And when you experience love like that, the welling up within your soul is to love in response. So let me tell you like this, when Jesus goes to the cross, he goes to the cross to put your sins behind you that you can experience his love in this moment.
So that he becomes the propitiation for our sins, the expense of our sin, and the love of our God met in one word: forgiveness. This is what Jesus said on the cross, right? “Father, forgive them.” And to be forgiven, someone must bear the costs. The forgiver bears the cost in order to forgive. And that’s what this word propitiation demonstrates. It’s satisfying the wrath of God. He’s bearing the consequences of the cost of your sin so that you can be free in him and free to experience his love. Forgiveness allows us to walk in the newness and experience the purpose for which we were created. Forgiveness is a hallmark of our faith. That’s what they say in First Corinthians five right? “You become a new creation. Behold, all things are passed away. All things have become new.”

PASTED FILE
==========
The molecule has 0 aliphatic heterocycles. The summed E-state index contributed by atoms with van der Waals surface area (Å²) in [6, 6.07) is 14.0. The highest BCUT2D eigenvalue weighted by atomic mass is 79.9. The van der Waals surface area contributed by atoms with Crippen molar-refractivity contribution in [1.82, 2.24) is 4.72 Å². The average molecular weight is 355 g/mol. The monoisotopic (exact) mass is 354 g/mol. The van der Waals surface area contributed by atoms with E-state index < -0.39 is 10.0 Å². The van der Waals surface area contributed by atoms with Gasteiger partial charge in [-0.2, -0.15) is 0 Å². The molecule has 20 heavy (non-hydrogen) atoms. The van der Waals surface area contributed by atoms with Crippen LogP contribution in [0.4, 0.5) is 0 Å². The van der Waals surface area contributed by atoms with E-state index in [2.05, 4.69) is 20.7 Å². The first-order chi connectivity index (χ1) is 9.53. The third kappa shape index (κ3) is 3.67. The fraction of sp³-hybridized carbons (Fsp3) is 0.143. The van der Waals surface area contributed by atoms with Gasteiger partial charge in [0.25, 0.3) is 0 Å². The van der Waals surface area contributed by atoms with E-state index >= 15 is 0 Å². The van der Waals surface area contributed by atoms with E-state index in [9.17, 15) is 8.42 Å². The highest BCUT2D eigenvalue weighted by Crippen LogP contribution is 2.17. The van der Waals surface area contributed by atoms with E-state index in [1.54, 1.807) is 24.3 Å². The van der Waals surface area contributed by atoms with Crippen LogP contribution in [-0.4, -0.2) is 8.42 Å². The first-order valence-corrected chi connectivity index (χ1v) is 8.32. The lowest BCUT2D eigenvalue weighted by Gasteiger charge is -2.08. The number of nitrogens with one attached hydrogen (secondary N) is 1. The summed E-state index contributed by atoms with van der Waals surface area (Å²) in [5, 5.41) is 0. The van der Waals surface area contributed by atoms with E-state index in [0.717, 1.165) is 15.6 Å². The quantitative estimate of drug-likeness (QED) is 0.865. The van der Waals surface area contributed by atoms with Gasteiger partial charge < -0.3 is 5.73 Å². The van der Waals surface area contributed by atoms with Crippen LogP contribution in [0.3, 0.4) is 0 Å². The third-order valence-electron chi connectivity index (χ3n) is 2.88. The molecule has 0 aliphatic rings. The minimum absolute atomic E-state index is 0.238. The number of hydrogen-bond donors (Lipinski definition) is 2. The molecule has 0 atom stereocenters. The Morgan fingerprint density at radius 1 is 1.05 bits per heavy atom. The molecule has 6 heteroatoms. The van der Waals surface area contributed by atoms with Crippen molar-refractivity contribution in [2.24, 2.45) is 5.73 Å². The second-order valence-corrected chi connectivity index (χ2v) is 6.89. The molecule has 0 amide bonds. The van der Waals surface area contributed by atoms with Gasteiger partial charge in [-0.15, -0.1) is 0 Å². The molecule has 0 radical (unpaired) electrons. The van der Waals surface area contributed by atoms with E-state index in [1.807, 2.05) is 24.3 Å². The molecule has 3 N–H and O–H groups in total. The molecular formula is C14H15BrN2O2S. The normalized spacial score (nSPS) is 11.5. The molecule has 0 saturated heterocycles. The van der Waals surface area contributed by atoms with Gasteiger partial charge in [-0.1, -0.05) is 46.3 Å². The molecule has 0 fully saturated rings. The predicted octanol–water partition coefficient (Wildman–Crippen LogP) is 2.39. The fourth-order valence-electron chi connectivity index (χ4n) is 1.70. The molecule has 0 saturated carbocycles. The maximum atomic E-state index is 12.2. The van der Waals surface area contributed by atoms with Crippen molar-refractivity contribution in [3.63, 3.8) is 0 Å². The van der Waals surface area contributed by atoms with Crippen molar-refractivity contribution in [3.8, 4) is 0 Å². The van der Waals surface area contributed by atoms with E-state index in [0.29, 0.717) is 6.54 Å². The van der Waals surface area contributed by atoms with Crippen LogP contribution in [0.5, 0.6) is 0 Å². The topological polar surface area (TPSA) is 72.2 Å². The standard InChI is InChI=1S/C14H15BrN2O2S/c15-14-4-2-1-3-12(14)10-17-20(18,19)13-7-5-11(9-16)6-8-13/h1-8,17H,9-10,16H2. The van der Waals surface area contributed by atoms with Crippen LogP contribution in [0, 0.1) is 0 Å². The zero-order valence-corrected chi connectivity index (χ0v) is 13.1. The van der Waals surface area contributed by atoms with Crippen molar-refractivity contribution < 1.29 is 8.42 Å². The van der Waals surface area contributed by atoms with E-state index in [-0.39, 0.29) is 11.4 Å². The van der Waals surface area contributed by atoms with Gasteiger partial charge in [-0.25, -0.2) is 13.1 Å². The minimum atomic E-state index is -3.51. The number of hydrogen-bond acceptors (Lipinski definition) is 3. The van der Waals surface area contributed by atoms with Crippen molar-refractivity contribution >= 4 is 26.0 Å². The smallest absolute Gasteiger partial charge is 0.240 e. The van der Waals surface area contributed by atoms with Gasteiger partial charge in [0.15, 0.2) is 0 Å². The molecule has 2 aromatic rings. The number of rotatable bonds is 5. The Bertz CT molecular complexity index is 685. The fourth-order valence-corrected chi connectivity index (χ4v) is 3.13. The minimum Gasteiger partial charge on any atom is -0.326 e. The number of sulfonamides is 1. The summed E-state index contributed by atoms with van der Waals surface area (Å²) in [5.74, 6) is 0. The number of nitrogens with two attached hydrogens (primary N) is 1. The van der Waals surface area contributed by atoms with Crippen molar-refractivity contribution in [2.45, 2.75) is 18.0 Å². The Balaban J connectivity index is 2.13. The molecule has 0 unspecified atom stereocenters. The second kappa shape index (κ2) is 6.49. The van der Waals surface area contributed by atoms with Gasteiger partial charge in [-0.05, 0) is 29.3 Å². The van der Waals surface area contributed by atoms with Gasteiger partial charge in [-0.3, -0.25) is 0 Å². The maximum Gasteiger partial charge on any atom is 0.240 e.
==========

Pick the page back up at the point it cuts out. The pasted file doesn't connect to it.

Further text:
So while Paul describes himself as a sinner, yes, yes, but he’s also new in Jesus because God’s love on the cross has covered his sin. When the Lord looks at you, God sees the goodness of Christ over you. So it tells us in First Corinthians five 21, “He became sin who knew no sin that you might become the righteousness of God in him.” Jesus takes on your sin so that when God looks at you, He sees the perfection of Jesus. At the cross, we see the greatness of our sin, but we see an even greater love in our God.
Most of us are familiar with this story. So let me ask you this then. In the application of it, how do you know if you grasp God’s forgiveness in your life? How do you really know that you can make this application? Huh? I think when Luke was recording this for us because he’s recording this as more than just words to think or to intellectually know, but rather he’s recording this as a life in which we now emulate and live because if Jesus is our savior and king and we pursue him, then we live this type of life. How? How do we know that we really grasped God’s forgiveness in our life? Ready for it? And how will you forgive others? You grasped the forgiveness of God in your own life and you demonstrate how well you forgive others.